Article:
Electrically pumped laser diode emits yellow-green light; Organic crystal multiplies photocurrent 200 times; MORE...
Electrically pumped laser diode emits yellow-green light
New types of electrically injected laser diodes often take first form as cryogenically operated pulsed devices. If efficiency is increased and materials problems solved, they then go on to room-temperature pulsed operation, and then to continuous-wave output. Researchers at Sophia University (Tokyo, Japan) have stepped onto the bottom rung of this ladder to practicality by creating a yellow-green-emitting laser diode from zinc cadmium selenide/beryllium zinc telluride grown on indium phosphide. The device operates at 77 K and emits 500-ns pulses at a 1-kHz rate, for an average power of 1.1 mW.
The emission wavelength is 560 nm, while the threshold-current density is 2.5 kA/cm2. Widening the laser's active layer from its current 10 nm would reduce the density of the threshold current, say the researchers. The applied voltage necessary to achieve lasing was a high 30 V, caused by a high ohmic contact, which also heated the device and prevented room-temperature lasing. Because light-emitting diodes made from this material combination have been shown to degrade slowly, these laser diodes can potentially be made to have long life, reason the researchers. Contact Katsumi Kishino at email@example.com.
Organic crystal multiplies photocurrent 200 times
A single crystal of naphthalene tetracarboxylic anhydride (NTCDA), an organic semiconductor, forms the basis of a photocurrent-multiplying light sensor developed by researchers at Osaka University and the Japan Science and Technology Corporation (both of Osaka, Japan). Sandwiched between transmissive gold electrodes, the crystal is typically 1 × 2 mm in area and 0.2 mm thick. The multiplication exceeded unity at an applied electric field of 6 × 103 V/cm and reached 200 at an applied field of 4 × 104 V/cm.
The NTCDA itself absorbs virtually all the incoming light within 0.1 µm of an electrode. For an applied electric field of 3.2 x 104 V/cm and light impinging on the negatively biased electrode, the crystal showed a peak multiplication rate of 22 at a wavelength of 260 nm. When the positively biased electrode was irradiated instead, the multiplication rate fell below unity for the entire spectrum. The multiplication is due to photoinduced electron injection at the crystal/gold interface. Thinner crystals should allow higher fields, in turn producing several-millisecond-scale response times, say the researchers. Contact Masahiro Hiramoto at firstname.lastname@example.org.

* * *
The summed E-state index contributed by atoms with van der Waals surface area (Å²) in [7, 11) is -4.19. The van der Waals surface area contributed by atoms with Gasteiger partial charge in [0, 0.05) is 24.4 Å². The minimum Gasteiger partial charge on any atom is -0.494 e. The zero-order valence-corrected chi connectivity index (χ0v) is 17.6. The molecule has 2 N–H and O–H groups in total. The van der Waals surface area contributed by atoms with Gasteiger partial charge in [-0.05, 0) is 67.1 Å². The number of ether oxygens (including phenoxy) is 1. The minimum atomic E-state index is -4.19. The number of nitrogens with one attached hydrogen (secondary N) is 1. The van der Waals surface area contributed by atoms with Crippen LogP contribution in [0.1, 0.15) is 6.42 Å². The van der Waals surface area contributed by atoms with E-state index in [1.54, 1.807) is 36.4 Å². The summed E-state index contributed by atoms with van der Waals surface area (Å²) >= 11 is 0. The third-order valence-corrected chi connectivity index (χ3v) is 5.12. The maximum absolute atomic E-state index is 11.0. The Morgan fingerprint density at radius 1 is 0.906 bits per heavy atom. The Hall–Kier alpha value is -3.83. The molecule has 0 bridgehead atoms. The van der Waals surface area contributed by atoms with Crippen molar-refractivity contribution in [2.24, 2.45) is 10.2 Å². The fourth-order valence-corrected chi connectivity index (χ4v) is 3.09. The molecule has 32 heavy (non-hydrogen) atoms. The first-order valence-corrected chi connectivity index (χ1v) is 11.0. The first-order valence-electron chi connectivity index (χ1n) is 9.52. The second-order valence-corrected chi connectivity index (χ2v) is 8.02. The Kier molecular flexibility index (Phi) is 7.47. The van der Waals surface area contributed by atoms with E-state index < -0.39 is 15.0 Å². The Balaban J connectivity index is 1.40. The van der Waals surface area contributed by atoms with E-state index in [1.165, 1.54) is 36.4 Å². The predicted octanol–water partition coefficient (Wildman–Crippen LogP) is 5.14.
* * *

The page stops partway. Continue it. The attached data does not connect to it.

Nanostructured LEDs have high efficiency at reduced voltage
Indium gallium nitride (InGaN) light-emitting diodes (LEDs) are finding increasing use in illumination. Researchers at North Carolina State University (Raleigh, NC) and Kopin (Taunton, MA) have discovered a way to increase the optical efficiency of these LEDs, while at the same time reducing their operating voltage. The secret is in adding nanostructuring to the active InGaN layers. The 2-nm-thick layers can be made to have periodic variations in thickness by two-dimensional strain arising during fabrication. The nanometer-scale thickness variations have a period of 50 to 100 nm and help to confine carriers, boosting efficiency.
In a comparison, an LED fabricated with nanostructures and packaged in a standard T-1 3/4 package emitted 8 mW of light at a 20 mA current, while an otherwise similar LED lacking the nanostructures emitted only 3.8 mW at 20 mA. Another effect of the structures was to reduce operating voltage to 2.9 V, down from a standard 3.3 V. This change would allow the LEDs to be used in small wireless handheld devices—which operate at 3 V—without the use of voltage inverters. Contact John Fan at email@example.com.
Frequency-tripled Ti:sapphire laser aims at pollution detection
Scientists at the Office National d'Etudes et de Recherches Aérospatiales (Palaiseau, France) have developed a 275- to 285-nm-emitting intracavity frequency-tripled Ti:sapphire laser—the first, they claim. Such a laser is a compact source of deep ultraviolet light that is much simpler than frequency-converted dye lasers. The tripled Ti:sapphire laser would be useful for detection of atmospheric pollution, and especially of radicals of carbon monoxide, hydroxyl, and nitric oxide—all of which have their most efficient excitation cross sections beyond the 370- to 450-nm range of a frequency-doubled Ti:sapphire laser.
The laser is pumped with a frequency-doubled Q-switched Nd:YAG laser. Lithium triborate and barium borate crystals satisfy phase-matching conditions for frequency-tripling. No intracavity polarization-rotating elements are used, reducing the lasing threshold. The laser relies on injection by a 1-mW 820-nm-emitting diode laser, producing an average output power of 1.5-mW at 273 nm with single-mode emission and an optical yield of approximately 50%. Without the diode-laser seeding, the output is only 30 µW. A repetition rate of 2.5 kHz makes atmospheric studies easier. Contact Ajmal Mohamed at firstname.lastname@example.org.
0.1-mm-diameter optical fiber carries 35 W of laser-diode light
With the sponsorship of the U.S. Air Force Research Laboratory (Kirtland AFB, NM), researchers at Apollo Instruments (Irvine, CA) have built a fiber-coupled laser-diode device with more than 3 MW cm-2 sr-1 in brightness by delivering 35 W from a single fiber of 0.1-mm diameter and 0.2 numerical aperture. The result was based on a beam-shaping technology using a group of mirrors. The function of the optics is to divide and rearrange the beams from a laser-diode array. The beams from the array are divided into n sections along the slow axis; the sections of beams are then rearranged along their fast axis so that the Lagrange invariant of the resulting beam is increased approximately n-fold in the fast axis and reduced approximately n-fold in the slow axis.